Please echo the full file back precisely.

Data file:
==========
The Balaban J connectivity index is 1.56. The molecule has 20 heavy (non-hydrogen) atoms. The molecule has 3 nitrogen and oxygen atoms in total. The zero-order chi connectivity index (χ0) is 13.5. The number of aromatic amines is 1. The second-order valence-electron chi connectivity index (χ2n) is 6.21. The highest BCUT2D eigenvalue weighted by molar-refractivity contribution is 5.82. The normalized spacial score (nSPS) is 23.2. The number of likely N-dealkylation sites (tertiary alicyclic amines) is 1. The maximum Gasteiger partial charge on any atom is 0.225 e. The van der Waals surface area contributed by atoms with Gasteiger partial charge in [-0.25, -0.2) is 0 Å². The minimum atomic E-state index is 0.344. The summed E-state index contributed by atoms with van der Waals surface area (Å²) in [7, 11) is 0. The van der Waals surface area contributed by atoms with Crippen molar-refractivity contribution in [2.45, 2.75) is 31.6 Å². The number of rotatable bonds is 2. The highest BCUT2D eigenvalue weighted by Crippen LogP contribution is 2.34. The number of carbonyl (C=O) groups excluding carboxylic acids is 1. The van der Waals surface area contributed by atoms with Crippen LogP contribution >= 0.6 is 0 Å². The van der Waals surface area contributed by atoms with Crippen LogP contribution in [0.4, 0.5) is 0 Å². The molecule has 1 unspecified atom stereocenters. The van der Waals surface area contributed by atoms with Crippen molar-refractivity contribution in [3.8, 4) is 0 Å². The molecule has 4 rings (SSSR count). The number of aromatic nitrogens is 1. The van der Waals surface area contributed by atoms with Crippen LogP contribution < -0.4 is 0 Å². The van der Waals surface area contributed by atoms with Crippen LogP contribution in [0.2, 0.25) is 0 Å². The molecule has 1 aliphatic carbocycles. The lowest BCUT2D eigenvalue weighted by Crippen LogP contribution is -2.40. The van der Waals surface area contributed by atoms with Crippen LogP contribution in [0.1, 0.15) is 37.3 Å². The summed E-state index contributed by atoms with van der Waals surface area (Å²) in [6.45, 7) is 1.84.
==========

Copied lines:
The Balaban J connectivity index is 1.56. The molecule has 20 heavy (non-hydrogen) atoms. The molecule has 3 nitrogen and oxygen atoms in total. The zero-order chi connectivity index (χ0) is 13.5. The number of aromatic amines is 1. The second-order valence-electron chi connectivity index (χ2n) is 6.21. The highest BCUT2D eigenvalue weighted by molar-refractivity contribution is 5.82. The normalized spacial score (nSPS) is 23.2. The number of likely N-dealkylation sites (tertiary alicyclic amines) is 1. The maximum Gasteiger partial charge on any atom is 0.225 e. The van der Waals surface area contributed by atoms with Gasteiger partial charge in [-0.25, -0.2) is 0 Å². The minimum atomic E-state index is 0.344. The summed E-state index contributed by atoms with van der Waals surface area (Å²) in [7, 11) is 0. The van der Waals surface area contributed by atoms with Crippen molar-refractivity contribution in [2.45, 2.75) is 31.6 Å². The number of rotatable bonds is 2. The highest BCUT2D eigenvalue weighted by Crippen LogP contribution is 2.34. The number of carbonyl (C=O) groups excluding carboxylic acids is 1. The van der Waals surface area contributed by atoms with Crippen LogP contribution >= 0.6 is 0 Å². The van der Waals surface area contributed by atoms with Crippen LogP contribution in [0.4, 0.5) is 0 Å². The molecule has 1 unspecified atom stereocenters. The van der Waals surface area contributed by atoms with Crippen molar-refractivity contribution in [3.8, 4) is 0 Å². The molecule has 4 rings (SSSR count). The number of aromatic nitrogens is 1. The van der Waals surface area contributed by atoms with Crippen LogP contribution < -0.4 is 0 Å². The van der Waals surface area contributed by atoms with Crippen LogP contribution in [0.2, 0.25) is 0 Å². The molecule has 1 aliphatic carbocycles. The lowest BCUT2D eigenvalue weighted by Crippen LogP contribution is -2.40. The van der Waals surface area contributed by atoms with Crippen LogP contribution in [0.1, 0.15) is 37.3 Å². The summed E-state index contributed by atoms with van der Waals surface area (Å²) in [6.45, 7) is 1.84.